GUVERCIN: Turkey’s dictatorship seizes Kosovo teachers

Opinions Column: The Bigger Picture

On March 29, five Turkish teachers and a Turkish doctor in Kosovo were secretly deported against their will by order of the Turkish government. The teachers were working at the Mehmet Akif College, an institution affiliated with the Fethullah Gülen movement, which is a group that has been the target of constant ostracization and scapegoating by the Turkish administration and media. Their arrest is being justified simply by their affiliation with the movement. These six innocent men are just one case of an expansive and hostile manhunt that has been enabled by the Turkish administration since the July 15, 2016 failed coup attempt in Turkey, whose motives rest on capturing individuals involved with the Gülen movement. Students of the abducted teachers led protests in Pristina, the capital of Kosovo, defending the teachers' innocence and seeking justice for an illegal and unfounded deportation.

Recent news has surfaced that Ramush Haradinaj, Kosovo’s prime minister, has fired his interior minister and intelligence chief for deporting the educators and doctor without consent, thereby partaking in a “violation of the decision-making hierarchy.” Many other Kosovar officials have expressed criticism for the lack of legal precautions and consultations taken in this illegal and incognito affair, while the Human Rights Watch (HRW) also condemned Kosovo for enabling the deportation of men who “were sent to a country where they face a serious risk of torture” and were subject to “a callous disregard for human rights and the rule of law.” Furthermore, even though reports stated that these individuals were deported, which connotes that they actually went through legal proceedings, their lawyers were unable to access them, and authorities never submitted proof of their whereabouts or conditions to their families and friends in Kosovo.

What does Turkish President Recep Tayyip Erdogan have to say about this? He expressed his disappointment in the prime minister’s statements and decision to fire the two officials who administered the deportation, and claimed that Haradinaj will “pay” for protecting "those who work to stage a coup against the Turkish Republic.” What is interesting is that while the president is acting as if the necessary officials were contacted for consultation on this affair, his statement further insinuates that this operation deliberately excluded the prime minister and other officials in order for a hasty and uninhibited abduction to occur. If these individuals were undoubtedly national security threats and international criminals, why avoid contact and necessary legal work? It is equally baffling that teachers who were all the way in Kosovo would have anything to do with the coup that occurred in Turkey. It is not only hypocritical, but shameful, for a country that preaches justice and law to overstep the legal boundaries of another government, and deprive an opportunity for the legal rights a democratic republic traditionally upholds to its citizens. The fact that these individuals were seized not only against their will, but were not given any opportunity for legal protection demonstrates the easily dispersible nature of corruption and demagogy.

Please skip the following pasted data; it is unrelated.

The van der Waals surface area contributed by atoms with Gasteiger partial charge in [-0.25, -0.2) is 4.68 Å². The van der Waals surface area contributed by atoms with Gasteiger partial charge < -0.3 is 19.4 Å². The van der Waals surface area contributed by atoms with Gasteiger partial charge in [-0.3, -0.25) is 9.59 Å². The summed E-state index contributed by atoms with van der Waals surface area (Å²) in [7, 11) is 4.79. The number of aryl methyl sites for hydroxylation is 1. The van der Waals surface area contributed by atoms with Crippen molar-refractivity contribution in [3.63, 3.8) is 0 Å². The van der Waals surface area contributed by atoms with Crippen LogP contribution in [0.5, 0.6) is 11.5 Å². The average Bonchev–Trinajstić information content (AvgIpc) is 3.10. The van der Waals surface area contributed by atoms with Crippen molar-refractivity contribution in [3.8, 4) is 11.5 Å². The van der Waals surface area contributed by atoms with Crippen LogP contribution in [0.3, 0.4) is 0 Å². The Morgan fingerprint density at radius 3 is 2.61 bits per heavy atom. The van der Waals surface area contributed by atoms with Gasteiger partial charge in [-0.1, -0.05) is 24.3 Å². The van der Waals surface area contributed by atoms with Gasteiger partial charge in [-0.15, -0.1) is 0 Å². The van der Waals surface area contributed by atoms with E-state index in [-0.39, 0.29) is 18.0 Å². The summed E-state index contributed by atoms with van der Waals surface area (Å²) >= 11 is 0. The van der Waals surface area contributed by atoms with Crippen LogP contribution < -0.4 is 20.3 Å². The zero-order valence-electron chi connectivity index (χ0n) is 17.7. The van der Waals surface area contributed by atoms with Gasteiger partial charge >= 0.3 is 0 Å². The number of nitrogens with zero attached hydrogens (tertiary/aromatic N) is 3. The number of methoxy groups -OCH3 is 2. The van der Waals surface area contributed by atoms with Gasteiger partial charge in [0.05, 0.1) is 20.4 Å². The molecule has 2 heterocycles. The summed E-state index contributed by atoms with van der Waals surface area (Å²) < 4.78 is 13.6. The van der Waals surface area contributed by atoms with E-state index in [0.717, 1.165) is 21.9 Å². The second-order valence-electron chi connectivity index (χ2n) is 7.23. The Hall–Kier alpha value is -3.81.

Turkey  is committing several human rights violations that are targeting educators, journalists, respected officials, doctors, lawyers, women, children and the elderly. “Turkey has suspended or dismissed more than 150,000 judges, teachers, police and other civil servants since July 2016. Turkey’s interior minister announced on December 12, 2017 that 55,665 people have been arrested. On December 13, the Justice Ministry announced that 169,013 people have been the subject of legal proceedings on coup charges since the failed coup.A total of 48,305 people were arrested by courts across Turkey in 2017 over their alleged links to the Gülen movement, Interior Minister Süleyman Soylu said on Dec. 2, 2017," according to the Stockholm Center for Freedom. Soylu said the number of detentions is approximately three times higher to a security meeting in İstanbul and said “even these figures are not enough to reveal the severity of the issue.” Turkey is also among the top three countries who has imprisoned the highest number of journalists.

These six men, and hundreds of thousands of other victims, are being persecuted, taken away from their families, publically humiliated, deprived of rights, called “terrorists” and “traitors” and are being subject to harsh punishments for crimes they have not committed. Turkey has succeeded in stifling its democracy and dedication to justice, and continues to commit one of the most hostile and divisive crimes against its own citizens. A country that claims to be Westernized and upholding of its democratic title should not be implementing covert operations to seize teachers from their classrooms and detaining the voices of their people. This manhunt will continue until civilized countries uphold and defend universal democracy and freedom, as well as hold the countries who violate these principles accountable for their actions. We must begin to speak up against injustice for the sake of those whose voices have been taken away. 

Dilara Guvercin is a School of Arts and Sciences first-year double majoring in philosophy and psychology. Her column, "The Bigger Picture," runs on alternate Fridays.


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